His battle with addiction shows that same resiliency. Yes the addiction did claim his life – an addiction that was crippling. But it did not do so without a fight. Many times, he felt he finally turned the corner. For periods of time he did. His last extended period of sobriety was as his beloved sister-in-law Jamie put it, a very good time, a real gift to all those around him. He accomplished THAT.

Gifts noted above – love, the simple connection of time, and resiliency – are actually the very core we spoke of at the beginning of the service. They are Ian as he truly is. They are Ian without the painful noise of addiction. They are the Ian we glimpsed. They are Ian at peace, at rest in the joy of his true self – made in the image and likeness of God.

Those gifts are what God will gently cultivate and bring to new and abundant life as Ian awakens to heaven. They will help him become the man those of you here saw, however fleetingly. They will help him to come home.

See “Death be not proud.” Death in the face of love, connection, and resiliency means very little though the pain of separation is indeed great, even overwhelming at times. God’s promise, a gentle holding of heaven, a promise maybe only our soul knows, is quietly sure. “God will wipe every tear from their eyes. There will be no more death or mourning or crying or pain, for the old order of things has passed away.” (Rev. 21:4)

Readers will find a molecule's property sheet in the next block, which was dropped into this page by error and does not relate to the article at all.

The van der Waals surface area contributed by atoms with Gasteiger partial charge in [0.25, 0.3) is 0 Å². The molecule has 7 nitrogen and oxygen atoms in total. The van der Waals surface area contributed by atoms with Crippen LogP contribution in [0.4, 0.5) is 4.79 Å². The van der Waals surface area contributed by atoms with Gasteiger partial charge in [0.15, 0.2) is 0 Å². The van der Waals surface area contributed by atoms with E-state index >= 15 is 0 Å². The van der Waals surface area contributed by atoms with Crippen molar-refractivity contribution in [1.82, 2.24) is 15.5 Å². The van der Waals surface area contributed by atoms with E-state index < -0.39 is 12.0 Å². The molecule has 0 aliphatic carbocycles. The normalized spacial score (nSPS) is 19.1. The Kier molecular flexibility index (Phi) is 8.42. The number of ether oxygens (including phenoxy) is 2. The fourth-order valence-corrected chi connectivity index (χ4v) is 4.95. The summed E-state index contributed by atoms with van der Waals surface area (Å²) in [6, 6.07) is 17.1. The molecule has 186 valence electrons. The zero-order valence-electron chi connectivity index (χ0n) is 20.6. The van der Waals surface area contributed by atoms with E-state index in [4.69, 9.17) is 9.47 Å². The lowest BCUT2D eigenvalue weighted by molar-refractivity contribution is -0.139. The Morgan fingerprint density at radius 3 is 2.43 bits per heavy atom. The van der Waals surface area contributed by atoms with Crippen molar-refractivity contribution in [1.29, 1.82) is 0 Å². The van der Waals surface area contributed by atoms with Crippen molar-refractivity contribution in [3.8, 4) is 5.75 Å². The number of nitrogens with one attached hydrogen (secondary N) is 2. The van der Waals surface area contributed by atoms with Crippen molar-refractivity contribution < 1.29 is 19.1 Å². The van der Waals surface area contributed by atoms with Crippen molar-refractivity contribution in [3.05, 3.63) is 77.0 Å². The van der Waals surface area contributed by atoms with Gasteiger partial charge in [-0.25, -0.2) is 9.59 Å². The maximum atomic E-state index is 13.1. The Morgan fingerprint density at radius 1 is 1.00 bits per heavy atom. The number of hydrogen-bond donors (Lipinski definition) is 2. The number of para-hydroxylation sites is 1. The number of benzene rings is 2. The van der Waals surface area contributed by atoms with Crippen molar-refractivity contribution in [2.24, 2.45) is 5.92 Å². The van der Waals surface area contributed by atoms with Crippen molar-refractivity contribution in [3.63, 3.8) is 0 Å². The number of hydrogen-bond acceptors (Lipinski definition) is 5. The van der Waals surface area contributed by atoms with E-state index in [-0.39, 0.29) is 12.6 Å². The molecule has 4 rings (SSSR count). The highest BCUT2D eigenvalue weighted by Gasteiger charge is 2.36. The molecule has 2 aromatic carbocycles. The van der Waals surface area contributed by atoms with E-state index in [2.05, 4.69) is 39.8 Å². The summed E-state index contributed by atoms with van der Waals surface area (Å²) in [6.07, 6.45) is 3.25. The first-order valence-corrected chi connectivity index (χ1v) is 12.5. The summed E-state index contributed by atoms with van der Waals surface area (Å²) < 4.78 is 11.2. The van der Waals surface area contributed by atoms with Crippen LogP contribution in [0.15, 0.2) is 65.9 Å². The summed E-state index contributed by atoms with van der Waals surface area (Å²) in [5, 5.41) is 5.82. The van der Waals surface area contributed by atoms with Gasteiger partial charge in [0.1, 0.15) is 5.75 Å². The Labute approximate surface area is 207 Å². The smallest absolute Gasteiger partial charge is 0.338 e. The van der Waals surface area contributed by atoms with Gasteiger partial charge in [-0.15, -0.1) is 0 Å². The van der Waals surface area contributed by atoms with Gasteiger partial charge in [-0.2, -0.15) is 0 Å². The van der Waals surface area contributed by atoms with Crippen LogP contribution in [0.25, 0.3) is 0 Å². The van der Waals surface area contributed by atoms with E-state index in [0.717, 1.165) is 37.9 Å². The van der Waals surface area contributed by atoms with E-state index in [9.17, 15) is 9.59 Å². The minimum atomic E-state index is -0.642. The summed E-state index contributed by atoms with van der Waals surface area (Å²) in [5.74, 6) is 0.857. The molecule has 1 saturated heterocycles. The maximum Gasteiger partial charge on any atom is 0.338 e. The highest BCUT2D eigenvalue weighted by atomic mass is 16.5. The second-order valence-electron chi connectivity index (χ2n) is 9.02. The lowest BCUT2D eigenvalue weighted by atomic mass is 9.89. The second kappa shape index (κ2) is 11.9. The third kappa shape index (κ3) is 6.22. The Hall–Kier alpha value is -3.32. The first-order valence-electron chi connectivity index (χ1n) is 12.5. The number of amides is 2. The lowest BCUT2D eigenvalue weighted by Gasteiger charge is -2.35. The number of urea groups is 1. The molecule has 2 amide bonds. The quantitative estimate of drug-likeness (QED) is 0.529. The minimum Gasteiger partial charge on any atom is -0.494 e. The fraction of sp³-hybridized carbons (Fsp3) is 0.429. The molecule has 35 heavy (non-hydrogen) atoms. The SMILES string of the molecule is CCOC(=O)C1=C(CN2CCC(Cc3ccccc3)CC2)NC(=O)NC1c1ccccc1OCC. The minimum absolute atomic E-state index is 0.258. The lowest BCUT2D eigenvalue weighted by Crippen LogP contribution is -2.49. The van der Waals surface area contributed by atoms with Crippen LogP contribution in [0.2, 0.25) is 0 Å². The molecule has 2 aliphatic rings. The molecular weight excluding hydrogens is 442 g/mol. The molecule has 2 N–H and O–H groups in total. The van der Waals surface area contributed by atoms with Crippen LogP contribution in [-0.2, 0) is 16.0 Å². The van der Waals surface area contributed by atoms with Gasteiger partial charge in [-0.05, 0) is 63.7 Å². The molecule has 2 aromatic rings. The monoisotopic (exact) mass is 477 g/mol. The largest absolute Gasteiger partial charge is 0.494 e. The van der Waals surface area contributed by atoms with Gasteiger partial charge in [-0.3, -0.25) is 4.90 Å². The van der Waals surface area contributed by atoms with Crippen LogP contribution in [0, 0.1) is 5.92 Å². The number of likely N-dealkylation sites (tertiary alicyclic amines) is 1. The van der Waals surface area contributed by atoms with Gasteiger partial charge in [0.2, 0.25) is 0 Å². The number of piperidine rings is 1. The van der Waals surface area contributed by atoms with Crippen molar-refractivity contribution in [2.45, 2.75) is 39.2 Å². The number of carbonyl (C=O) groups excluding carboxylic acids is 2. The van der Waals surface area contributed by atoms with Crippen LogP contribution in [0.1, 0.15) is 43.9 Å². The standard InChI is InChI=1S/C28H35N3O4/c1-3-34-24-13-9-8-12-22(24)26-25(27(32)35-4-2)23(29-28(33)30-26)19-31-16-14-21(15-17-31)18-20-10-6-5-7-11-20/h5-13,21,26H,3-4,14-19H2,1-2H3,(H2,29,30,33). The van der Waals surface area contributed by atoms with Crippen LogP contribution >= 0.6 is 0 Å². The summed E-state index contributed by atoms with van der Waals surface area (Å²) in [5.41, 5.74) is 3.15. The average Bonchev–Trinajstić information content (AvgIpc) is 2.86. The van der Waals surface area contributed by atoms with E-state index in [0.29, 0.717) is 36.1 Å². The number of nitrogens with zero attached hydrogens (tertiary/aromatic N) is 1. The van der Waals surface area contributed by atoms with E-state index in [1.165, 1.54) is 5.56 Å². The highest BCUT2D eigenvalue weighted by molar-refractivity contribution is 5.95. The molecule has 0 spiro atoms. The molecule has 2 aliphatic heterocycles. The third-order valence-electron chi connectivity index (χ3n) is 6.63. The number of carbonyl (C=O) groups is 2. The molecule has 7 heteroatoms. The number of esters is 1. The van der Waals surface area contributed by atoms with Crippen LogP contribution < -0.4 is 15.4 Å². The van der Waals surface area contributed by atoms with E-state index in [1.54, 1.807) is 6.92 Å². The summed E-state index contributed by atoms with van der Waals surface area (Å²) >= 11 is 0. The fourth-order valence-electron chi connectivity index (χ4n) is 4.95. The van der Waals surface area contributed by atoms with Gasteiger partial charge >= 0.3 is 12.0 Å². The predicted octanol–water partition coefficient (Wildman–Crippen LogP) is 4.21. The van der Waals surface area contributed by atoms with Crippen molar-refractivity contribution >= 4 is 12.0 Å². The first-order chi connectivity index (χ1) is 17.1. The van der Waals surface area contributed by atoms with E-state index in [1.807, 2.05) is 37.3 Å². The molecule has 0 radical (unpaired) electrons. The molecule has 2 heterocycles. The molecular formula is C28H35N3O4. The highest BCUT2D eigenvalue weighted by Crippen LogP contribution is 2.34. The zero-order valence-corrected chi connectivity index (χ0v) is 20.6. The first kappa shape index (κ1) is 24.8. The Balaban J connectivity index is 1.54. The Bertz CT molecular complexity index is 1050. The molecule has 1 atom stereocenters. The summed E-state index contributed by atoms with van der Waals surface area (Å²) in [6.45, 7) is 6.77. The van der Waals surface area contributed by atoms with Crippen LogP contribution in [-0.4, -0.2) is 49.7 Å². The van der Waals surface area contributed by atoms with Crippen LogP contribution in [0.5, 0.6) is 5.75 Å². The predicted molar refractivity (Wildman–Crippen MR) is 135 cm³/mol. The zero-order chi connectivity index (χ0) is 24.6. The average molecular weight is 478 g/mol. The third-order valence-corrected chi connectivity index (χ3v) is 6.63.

We will smile at memories of a young man and bowling shoes. Of a young man who somehow enjoyed the combination of ramen noodles and Dooritoes. We will mourn a son, a brother, a friend who left us way before his time leaving a hole that will go unfilled.

I close with this story from his sister Eileen. “When Ian was about 3 or 4 the three of us were home together while my mom was at work. We never had a fence around our backyard until Ian came along- he just couldn’t resist the temptation to go on unsupervised outings.

That day he was playing out back, Rob was watching a movie, and I was on the phone. I looked out the window to check on him and the yard was strangely still. By the time I got outside the gate was open and he was gone. Rob and I panicked- Rob got on his bike and took off down the street to look for him. I started running the other way- I found Ian about a half block away, leisurely walking on the sidewalk pushing his play lawnmower. I was upset with him because I had been so scared something happened (you know the feeling)- I yelled “what are you doing out here?!?!” to which he calmly replied “I’m cutting the grass” and looked at me like I was a lunatic.

Though we only had him for a very brief time, he’s left us with a lifetime’s worth of memories- in just 20 years I think he lived more than some people do in 70 years!”

That is Ian’s life beyond the yard, outside the fence! And we know what Ian would most want us to know now, on this early leaving. He would say, as he often did, “I love you” and “Thanks.” Thanks for standing by him and with him in his triumphs and his struggles. Thanks for sharing life with him. Thanks for never giving up. You are a testimony to his love and to a life, with its flaws, well lived.